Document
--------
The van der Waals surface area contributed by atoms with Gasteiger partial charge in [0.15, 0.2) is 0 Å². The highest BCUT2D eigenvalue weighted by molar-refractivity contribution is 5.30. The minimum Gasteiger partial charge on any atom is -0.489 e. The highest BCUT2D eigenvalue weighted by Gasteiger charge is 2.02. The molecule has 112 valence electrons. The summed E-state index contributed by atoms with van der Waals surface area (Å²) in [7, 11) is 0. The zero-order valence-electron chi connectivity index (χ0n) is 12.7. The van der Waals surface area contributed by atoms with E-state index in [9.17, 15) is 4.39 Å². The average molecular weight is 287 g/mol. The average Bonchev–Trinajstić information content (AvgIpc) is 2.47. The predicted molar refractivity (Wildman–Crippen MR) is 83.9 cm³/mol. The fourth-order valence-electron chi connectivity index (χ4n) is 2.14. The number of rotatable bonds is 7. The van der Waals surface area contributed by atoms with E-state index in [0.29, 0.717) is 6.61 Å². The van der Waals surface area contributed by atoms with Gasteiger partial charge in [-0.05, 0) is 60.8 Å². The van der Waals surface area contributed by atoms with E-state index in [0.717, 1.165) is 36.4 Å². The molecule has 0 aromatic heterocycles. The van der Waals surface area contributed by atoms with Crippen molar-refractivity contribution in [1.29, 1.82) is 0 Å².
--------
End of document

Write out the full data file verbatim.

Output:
The van der Waals surface area contributed by atoms with Gasteiger partial charge in [0.15, 0.2) is 0 Å². The highest BCUT2D eigenvalue weighted by molar-refractivity contribution is 5.30. The minimum Gasteiger partial charge on any atom is -0.489 e. The highest BCUT2D eigenvalue weighted by Gasteiger charge is 2.02. The molecule has 112 valence electrons. The summed E-state index contributed by atoms with van der Waals surface area (Å²) in [7, 11) is 0. The zero-order valence-electron chi connectivity index (χ0n) is 12.7. The van der Waals surface area contributed by atoms with E-state index in [9.17, 15) is 4.39 Å². The average molecular weight is 287 g/mol. The average Bonchev–Trinajstić information content (AvgIpc) is 2.47. The predicted molar refractivity (Wildman–Crippen MR) is 83.9 cm³/mol. The fourth-order valence-electron chi connectivity index (χ4n) is 2.14. The number of rotatable bonds is 7. The van der Waals surface area contributed by atoms with E-state index in [0.29, 0.717) is 6.61 Å². The van der Waals surface area contributed by atoms with Gasteiger partial charge in [-0.05, 0) is 60.8 Å². The van der Waals surface area contributed by atoms with E-state index in [0.717, 1.165) is 36.4 Å². The molecule has 0 aromatic heterocycles. The van der Waals surface area contributed by atoms with Crippen molar-refractivity contribution in [1.29, 1.82) is 0 Å².